|WikiProject Biography / Actors and Filmmakers||(Rated B-class)|
|WikiProject France||(Rated B-class, High-importance)|
|WikiProject Horror||(Rated C-class, Mid-importance)|
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This article was automatically assessed because at least one article was rated and this bot brought all the other ratings up to at least that level. BetacommandBot 03:32, 27 August 2007 (UTC)
The link leads to the page for the egyptian ruler, not the film. This feels wrong. I propose the link is removed until a page for the film is created (so it can lead there), alternatively that the sentence structure can be rearranged to make it clear that by clicking the link, you do not get to the subject of discussion.
Example, "Lumieres film Cleopatra (named after Cleopatra)" where the current link is only appropriate in the second instance. 18.104.22.168 12:52, 1 September 2007 (UTC)
European Fantastic Film Festivals Federation
The fact this organisation has named their main prize (the Melies d'Or) after G.M. should be mentioned, probably with a link to the EFFFF wikipedia page. 22.214.171.124 12:58, 1 September 2007 (UTC)
Gaston Méliès is listed as a reference, but the reader doesn't know why unless they go to his page. Also, Andre Méliès is mentioned late in the article and kinda comes out of nowhere. So maybe it would help to write a little bit about his family. Kkeurope (talk) 17:01, 21 April 2009 (UTC)
Factual Diagreement (How the archive was destroyed)
Article states: In 1913 Georges Méliès' film company was forced into bankruptcy by the large French and American studios and his company was bought out of receivership by Pathé Frères. Méliès did not grasp the value of his films, and with some 500 films recorded on cellulose, the French Army seized most of this stock to be melted down into boot heels during World War I. Many of the other films were sold to be recycled into new film. As a result many of his films do not exist today.
However in the BBC4 programme Paul Merton's Weird and Wonderful World of Cinema, it is stated that: "In 1923 the sad thing is that Melies had to leave this Pathe [sic]; he was so depressed that he dug a hole in his garden and burnt the 500 negatives of all his films."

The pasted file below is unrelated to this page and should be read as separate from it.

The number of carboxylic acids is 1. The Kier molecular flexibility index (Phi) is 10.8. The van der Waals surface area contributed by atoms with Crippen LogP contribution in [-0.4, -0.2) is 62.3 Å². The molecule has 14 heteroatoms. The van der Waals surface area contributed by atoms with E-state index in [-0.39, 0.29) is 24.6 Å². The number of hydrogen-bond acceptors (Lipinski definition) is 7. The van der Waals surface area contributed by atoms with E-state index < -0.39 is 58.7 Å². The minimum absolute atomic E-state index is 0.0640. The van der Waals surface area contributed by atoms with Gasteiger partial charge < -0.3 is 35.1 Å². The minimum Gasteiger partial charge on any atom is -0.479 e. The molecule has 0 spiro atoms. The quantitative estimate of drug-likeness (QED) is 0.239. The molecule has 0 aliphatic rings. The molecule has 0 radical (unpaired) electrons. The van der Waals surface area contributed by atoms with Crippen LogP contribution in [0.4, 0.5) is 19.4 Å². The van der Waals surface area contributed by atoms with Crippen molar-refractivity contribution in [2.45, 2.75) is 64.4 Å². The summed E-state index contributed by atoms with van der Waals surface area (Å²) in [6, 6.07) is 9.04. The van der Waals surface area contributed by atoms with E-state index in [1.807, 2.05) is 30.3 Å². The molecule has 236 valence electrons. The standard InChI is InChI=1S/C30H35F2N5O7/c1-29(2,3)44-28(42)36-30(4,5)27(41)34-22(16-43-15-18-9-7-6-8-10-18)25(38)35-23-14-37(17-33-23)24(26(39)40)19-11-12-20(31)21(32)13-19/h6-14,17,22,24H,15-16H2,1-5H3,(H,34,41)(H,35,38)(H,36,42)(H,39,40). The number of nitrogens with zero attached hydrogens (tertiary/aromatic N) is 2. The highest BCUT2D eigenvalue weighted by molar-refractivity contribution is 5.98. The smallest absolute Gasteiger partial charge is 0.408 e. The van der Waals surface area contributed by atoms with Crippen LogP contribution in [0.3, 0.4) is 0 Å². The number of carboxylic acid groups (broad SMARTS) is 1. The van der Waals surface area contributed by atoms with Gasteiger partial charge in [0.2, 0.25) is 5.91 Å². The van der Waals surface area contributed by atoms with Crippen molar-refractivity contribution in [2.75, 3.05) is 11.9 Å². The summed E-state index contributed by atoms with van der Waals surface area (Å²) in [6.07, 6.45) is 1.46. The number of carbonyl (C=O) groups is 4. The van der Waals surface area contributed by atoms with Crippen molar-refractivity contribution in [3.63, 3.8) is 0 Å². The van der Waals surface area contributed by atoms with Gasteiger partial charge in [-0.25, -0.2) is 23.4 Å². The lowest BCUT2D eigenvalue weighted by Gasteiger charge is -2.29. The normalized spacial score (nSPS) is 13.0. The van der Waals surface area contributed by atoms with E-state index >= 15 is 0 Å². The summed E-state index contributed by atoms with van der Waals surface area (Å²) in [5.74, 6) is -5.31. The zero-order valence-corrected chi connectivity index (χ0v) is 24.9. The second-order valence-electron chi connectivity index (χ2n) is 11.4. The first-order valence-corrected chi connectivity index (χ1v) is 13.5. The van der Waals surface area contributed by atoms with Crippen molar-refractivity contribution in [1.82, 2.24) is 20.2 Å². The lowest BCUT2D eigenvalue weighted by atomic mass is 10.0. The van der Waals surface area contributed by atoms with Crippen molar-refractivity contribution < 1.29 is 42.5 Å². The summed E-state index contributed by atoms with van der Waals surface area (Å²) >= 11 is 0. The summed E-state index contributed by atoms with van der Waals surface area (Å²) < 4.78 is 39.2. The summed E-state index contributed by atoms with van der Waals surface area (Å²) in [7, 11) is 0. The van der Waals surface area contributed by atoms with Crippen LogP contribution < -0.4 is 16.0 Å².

[ref from: 52m58s] Programme available until 30/8/10
This comes from Serge Bromberg, who is currently restoring a rare reel of "Trip to the Moon" in colour.
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Title in italics
"A print of the film was acquired by Thomas Edison, who then duplicated and distributed it in the United States, where it achieved financial success; however, Edison did not pay any revenues to Méliès."
The above sentence appears under his film career. I believe it refers to "A Trip to the Moon" but other films are mentioned in the intervening sentence so it is unclear which one it refers to. As written it appears to refer to a horror film mentioned immediately prior to this sentence. I would correct, but it is uncited so I'm not sure about this. 126.96.36.199 (talk) 17:25, 4 December 2011 (UTC)CaptainJohnson
Melies seems to have purchased one of the kinetoscopes that Paul had manufactured, a direct copy of the Edison kinetoscopes (which were not patented beyond America). Edison refused to co-operate with Paul, and the film camera was a closely garded secret. At this time, Edison was not interested in developing and marketing a projector. Consequently, both Paul's camera and projector were entirely his own inventions. The animatographe that Melies obtain had nothing whatever to do with Edison.
Pop Culture--Smashing Pumpkins: Melancholy and the Infinite Sadness, Tonight, Tonight
I do remember Billy Corgan, the singer from the Smashing Pumpkins, claiming in an interview with Rolling Stone that his album Melancholy and the Infinite Sadness and, especially, the video to accompany the song Tonight, Tonight was inspired by Melies' Voyage to the Moon. Unfortunately, I no longer have the magazine. Could anyone else confirm this? Watching the video, which is clearly in the same style as Melies' films, to the song seems to be at least as credible as describing a smiling moon in Moulin Rouge. (Emily) — Preceding unsigned comment added by 188.8.131.52 (talk) 07:43, 11 March 2012 (UTC)
For the link to the video on YouTube: http://www.youtube.com/watch?v=NOG3eus4ZSo
At present, the page called "Méliès" links to just two articles: this one, and one for his brother Gaston Méliès. Sure, Gaston was an important figure, but since Georges is by far the more famous of the two, shouldn't the word "Méliès" redirect from this article? That's what we've done for articles like Mozart and Bach, and it seems to make sense.--Lemuellio (talk) 19:03, 31 July 2012 (UTC)
- That makes sense to me. I'll be bold and switch things over. Hoof Hearted (talk) 17:07, 5 September 2012 (UTC)
I'm not sure where the best place to post this is, but thought it would be most visible here. Why are some of Méliès film titles in French and others in English (see the template below)? I realize it's because that's how the articles are named, but I think they should be renamed to be consistent. It appears that the naming convention is to use the English translation of the name, with the French title in the first line of the article. And, indeed, most of the film titles in the prose of the article are styled by the English names. Hoof Hearted (talk) 18:12, 5 September 2012 (UTC)